Billy Dainty

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Billy Dainty
Born William Hooper Frank John Dainty
(1927-02-22)22 February 1927
Dudley, Worcestershire, England
Died 18 November 1986(1986-11-18) (aged 59)
'Cobblers', Godalming, Surrey, England
Nationality British
Occupation Comedian
Children Lawrence

William Hooper Frank John "Billy" Dainty (22 February 1927 – 19 November 1986) was a British comedian, dancer, physical comedian and pantomime and television star.

Early life[edit]

Dainty was born in Wolverhampton Street, Dudley, Worcestershire. His father kept a shop at the front of the family home. He made his stage debut as the only boy dancer in a troupe of girls. Later, his family moved to London, where he took tap-dancing lessons from the American-born hoofer Buddy Bradley. He then won a scholarship to the Royal Academy of Dramatic Art where he trained as a comedian. From childhood he had the ambition to be a professional dancer, but he became well known for the funny walks which formed part of his well-loved comedy act.

Career[edit]

In 1942 at the age of 15, he made his stage debut in the pantomime Mother Goose, starring Norman Evans and Patricia Burke, where he played the back end of a dancing pantomime donkey called "Asbestos". His next part was as a chorus boy in Strike a New Note at the Prince of Wales Theatre, with Sid Field and Jerry Desmonde, along with the newly formed pairing of Morecambe and Wise.

Called up for national service in 1945, he toured the Far East with the Stars in Battledress for two years. His first work after the war was in a show called Gaytime in Torquay. He spent the next two decades in variety theatre, before getting his TV break on Sunday Night at the London Palladium in the late 1950s.[1]

After appearing in over a dozen pantomimes, often in unremarkable or unfulfilling roles, Dainty was finally persuaded, in 1964, to play the Pantomime dame opposite Harry Worth's Old King Cole at the Bristol Hippodrome, where he was hailed a huge success. He also played the dame at the London Palladium in Dick Whittington with the then rising star Tommy Steele. He was proclaimed as "one of the last of the genuine music-hall performers" and as "one of the outstanding artists of his generation".

In 1975, he had his own Thames Television series Billy Dainty, Esq.[2] Between 1975 and 1980 he starred with Rod Hull and Emu, in Emu's Broadcasting Company on BBC1.[3] Dainty also had a large following of radio listeners, who tuned-in to his shows, including Stick a Geranium in Your Hat.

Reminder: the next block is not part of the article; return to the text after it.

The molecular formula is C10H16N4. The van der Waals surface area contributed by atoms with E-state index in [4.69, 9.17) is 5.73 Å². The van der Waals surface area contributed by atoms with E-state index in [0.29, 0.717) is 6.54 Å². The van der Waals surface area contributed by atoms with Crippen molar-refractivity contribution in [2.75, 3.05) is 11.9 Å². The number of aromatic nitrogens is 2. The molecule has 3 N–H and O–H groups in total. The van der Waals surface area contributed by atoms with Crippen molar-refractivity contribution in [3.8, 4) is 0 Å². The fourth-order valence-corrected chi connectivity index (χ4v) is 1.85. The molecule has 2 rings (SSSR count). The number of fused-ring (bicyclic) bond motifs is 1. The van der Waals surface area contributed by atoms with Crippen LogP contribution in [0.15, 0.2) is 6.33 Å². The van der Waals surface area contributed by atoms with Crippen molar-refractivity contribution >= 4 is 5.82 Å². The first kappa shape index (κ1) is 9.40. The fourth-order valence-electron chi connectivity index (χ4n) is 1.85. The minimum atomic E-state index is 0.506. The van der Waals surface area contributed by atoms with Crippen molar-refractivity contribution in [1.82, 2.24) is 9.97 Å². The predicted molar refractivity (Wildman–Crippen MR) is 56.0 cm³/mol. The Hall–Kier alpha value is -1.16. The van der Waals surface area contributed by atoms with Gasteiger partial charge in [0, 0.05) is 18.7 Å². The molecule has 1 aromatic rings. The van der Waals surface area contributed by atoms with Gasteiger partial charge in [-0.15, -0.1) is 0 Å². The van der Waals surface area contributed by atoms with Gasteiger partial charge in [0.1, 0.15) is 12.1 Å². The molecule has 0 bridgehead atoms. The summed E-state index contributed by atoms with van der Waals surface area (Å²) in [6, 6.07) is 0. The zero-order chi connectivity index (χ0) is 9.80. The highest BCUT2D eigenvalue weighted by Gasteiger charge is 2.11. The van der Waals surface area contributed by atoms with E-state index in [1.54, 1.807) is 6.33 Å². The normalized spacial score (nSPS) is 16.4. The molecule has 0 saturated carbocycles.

On 14 January 1979, Dainty taped a guest spot on Star Turn, a BBC children's programme, on which one of the other guests was Kenneth Williams. In that day's entry in The Kenneth Williams Diaries, Williams quotes scriptwriter John Law describing Dainty as "a terrible provincial comic" (although Williams personally liked him).[4] After reading Dainty's obituary in the newspaper following his death, Williams said: "It caused quite a pang! He was such a delight. A warm and kind-hearted man with humour and an extraordinary gift for the delicate and the deft touch in comedy".[4]

Throughout this time, his pantomime career blossomed. But halfway through the next decade he had to pull out of Aladdin in Nottingham because of poor health.[1]

Repertoire[edit]

Dainty's repertoire of silly walks was unrivalled at the time. He could travel down the stage on his left foot, with his right leg raised throughout. He was also known for his impersonations of fellow stars, including parodies of Shirley Bassey, Fred Astaire and a ballet dancer, whom he called Rudolph Nearenough, based loosely on Rudolph Nureyev. He embodied the authentic, original and exuberant spirit of the old style music hall tradition; the theatre was his domain – although he also successfully moved into television. He was notably successful in Royal Variety Shows and was reputed to be a particular favourite of Queen Elizabeth the Queen Mother.[5] Although he was described[by whom?] as looking like a 'plumber's mate', he was in fact an extraordinarily skilled dancer; his nimble footwork and bursts of physical activity always surprised and delighted his audience.[citation needed]

Death[edit]

He died on 19 November 1986, aged 59, of prostate cancer at his home Cobblers in Godalming, Surrey. To some, he had been a family favourite for more than 30 years.

Personal life[edit]

Dainty was married and had one son.[citation needed]

References[edit]

External links[edit]